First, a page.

If you've played the original Phantasie, you can look forward to new features like molten lava, which is extremely dangerous; mist, which shrouds areas and hides such enemies as the undead and swarms of insects; and dark voids, which hold unknown horrors that must be faced by your group.

Also, a new wrinkle has been added to the combat phase of Phantasie II. Characters can now choose to toss rocks at enemies in any rank, with accuracy and damage determined by the appropriate skill level of the character.

A Most Unusual Game

The third game, Wizard's Crown, is the most difficult of the three and probably the most unusual fantasy game to hit the market in some time. Requiring 50 to 100 hours of playing time, Wizard's Crown comes very close in flavor to the actual Dungeons and Dragons role-playing game which started the fantasy craze. One reason for this is that each member of the party of adventurers can be controlled separately.

Also, the combat can be tactical in nature. Each character can select from 10 to 20 combat options, more than one in a given turn in most cases. For example, a warrior could improve his accuracy by aiming at an enemy prior to attacking. Characters can dodge and zigzag, attack defensively, stand on guard, load a bow or crossbow, move in any direction, or ready a new weapon—to name only a few of the options.

This control over individual movement allows the players to form a wide variety of defensive formations when in combat and also to take advantage of the battleground terrain. Because of the large number of combat variables that come into play—rear and flank attacks, for example—the combat is far closer to a typical war game than is usual in fantasy games. Combat fought in the above manner can take anywhere from 10 to 20 minutes to complete, and all combat maneuvers are animated by highly detailed character icons. But if you're in a hurry, Wizard's Crown offers a quick combat option, too.

Especially Lifelike

Characters in Wizard's Crown have many more characteristics and skills than are usual in a game of this type. Combat awareness, ability to track, skill at administering first aid, knowing how to read ancient writings, and ability to use alchemy are some of the more esoteric ratings given characters in Wizard's Crown. These are in addition to the typical skills of a thief, wizard, or warrior. The various combination of skills add greatly to the personality and individuality of the characters, making them seem especially lifelike.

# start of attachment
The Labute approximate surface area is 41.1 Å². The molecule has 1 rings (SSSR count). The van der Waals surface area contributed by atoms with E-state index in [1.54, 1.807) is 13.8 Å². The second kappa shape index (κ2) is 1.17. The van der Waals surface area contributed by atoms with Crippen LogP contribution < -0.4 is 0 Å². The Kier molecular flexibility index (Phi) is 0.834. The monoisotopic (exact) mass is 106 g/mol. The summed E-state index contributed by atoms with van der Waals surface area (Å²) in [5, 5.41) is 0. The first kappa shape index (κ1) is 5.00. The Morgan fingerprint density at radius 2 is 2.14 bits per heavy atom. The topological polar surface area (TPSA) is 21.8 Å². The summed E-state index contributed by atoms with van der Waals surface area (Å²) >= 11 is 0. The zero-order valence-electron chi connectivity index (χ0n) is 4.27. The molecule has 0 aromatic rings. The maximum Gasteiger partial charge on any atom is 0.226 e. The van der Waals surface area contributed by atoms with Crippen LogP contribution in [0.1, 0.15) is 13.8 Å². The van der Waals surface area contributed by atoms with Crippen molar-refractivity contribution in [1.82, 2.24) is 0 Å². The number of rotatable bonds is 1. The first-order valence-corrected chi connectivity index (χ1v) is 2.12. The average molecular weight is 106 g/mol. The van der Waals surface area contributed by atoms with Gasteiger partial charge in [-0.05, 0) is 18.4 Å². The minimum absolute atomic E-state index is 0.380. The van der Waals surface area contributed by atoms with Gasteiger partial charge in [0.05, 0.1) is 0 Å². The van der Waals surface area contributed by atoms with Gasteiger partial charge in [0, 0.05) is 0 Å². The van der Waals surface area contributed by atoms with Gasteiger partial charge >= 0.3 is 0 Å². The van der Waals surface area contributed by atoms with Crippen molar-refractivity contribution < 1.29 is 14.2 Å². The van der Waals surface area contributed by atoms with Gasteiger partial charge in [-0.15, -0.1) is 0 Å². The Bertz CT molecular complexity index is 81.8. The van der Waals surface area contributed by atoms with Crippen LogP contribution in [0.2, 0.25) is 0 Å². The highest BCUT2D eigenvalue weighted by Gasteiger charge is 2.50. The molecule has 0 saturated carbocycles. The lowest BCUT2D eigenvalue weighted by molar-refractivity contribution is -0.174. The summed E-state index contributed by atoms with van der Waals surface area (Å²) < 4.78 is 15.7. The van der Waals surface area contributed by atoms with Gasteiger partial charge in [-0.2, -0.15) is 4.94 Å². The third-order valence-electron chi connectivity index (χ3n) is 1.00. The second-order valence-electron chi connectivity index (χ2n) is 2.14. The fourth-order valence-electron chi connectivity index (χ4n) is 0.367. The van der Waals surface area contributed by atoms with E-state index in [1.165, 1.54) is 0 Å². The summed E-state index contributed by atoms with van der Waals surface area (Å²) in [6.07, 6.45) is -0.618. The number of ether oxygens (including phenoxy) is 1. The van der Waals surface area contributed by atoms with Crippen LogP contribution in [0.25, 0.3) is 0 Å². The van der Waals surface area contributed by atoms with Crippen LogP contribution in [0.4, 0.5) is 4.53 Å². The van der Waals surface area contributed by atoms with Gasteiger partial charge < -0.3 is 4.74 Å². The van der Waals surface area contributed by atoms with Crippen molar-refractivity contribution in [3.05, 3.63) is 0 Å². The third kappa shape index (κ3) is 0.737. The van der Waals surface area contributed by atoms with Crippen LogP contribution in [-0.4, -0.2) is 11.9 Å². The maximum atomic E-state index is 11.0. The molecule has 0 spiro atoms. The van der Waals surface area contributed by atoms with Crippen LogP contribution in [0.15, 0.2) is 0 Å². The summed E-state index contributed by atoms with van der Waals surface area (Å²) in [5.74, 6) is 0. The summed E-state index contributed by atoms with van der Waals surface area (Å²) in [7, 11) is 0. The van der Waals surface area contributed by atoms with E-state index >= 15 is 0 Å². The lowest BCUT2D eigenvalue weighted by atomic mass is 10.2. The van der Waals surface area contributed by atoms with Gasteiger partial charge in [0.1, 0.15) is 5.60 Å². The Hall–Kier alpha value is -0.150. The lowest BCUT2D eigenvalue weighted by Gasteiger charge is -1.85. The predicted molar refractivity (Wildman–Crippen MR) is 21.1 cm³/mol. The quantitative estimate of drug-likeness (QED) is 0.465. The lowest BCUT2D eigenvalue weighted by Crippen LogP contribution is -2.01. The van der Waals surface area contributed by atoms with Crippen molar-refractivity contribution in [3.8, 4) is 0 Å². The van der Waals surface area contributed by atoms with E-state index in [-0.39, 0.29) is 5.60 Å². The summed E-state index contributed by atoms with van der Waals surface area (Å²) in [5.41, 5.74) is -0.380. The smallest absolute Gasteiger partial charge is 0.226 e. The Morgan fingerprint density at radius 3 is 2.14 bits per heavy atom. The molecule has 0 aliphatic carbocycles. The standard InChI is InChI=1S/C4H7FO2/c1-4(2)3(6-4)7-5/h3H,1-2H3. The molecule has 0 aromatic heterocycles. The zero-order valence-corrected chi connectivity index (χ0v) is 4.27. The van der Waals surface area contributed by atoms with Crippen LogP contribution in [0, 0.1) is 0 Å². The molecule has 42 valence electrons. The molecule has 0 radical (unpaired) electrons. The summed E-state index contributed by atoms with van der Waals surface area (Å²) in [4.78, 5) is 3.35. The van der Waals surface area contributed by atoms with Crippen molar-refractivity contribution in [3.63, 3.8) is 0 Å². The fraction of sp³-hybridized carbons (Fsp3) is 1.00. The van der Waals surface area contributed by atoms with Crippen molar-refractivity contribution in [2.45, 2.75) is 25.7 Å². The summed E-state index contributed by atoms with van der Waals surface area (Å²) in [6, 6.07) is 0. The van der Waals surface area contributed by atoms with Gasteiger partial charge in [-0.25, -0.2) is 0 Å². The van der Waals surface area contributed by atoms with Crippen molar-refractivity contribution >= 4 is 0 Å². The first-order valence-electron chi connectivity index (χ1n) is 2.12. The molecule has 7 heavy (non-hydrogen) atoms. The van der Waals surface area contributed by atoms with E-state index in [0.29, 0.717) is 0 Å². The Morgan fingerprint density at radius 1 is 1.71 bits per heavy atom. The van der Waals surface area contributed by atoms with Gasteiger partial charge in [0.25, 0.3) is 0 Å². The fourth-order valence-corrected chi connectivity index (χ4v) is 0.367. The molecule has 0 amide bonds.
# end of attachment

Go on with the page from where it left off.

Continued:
Your quest, to recover the coveted Wizard's Crown, takes your group of adventurers through streets, buildings, dense wilderness, and, of course, dungeons. During the course of your adventure, you will encounter dozens of monsters, find merchants with whom you can trade or sell your loot, bribe innkeepers for rumors and clues that will help you complete your quest, and acquire an almost limitless variety of magical items like lightning swords and rings of invisibility.

Wizard's Crown also includes five levels of difficulty, two kinds of combat, and works with one or two disk drives. Add this to all the other options, plus the excellent animation and graphics, and you have a game that will excite and challenge even the most seasoned veteran of fantasy warfare.

SSI has created a triad of adventure games that offer something for everyone. Each program has its own special challenges and each requires a different strategy. One of them is sure to suit your taste; which one is up to you. You can't make a bad choice, though, because all three games are winners.

Rings of Zilfin

Phantasie II

Wizard's Crown

Strategic Simulations, Inc.
883 Stierlin Road
Mountain View, CA 94043
$39.95 each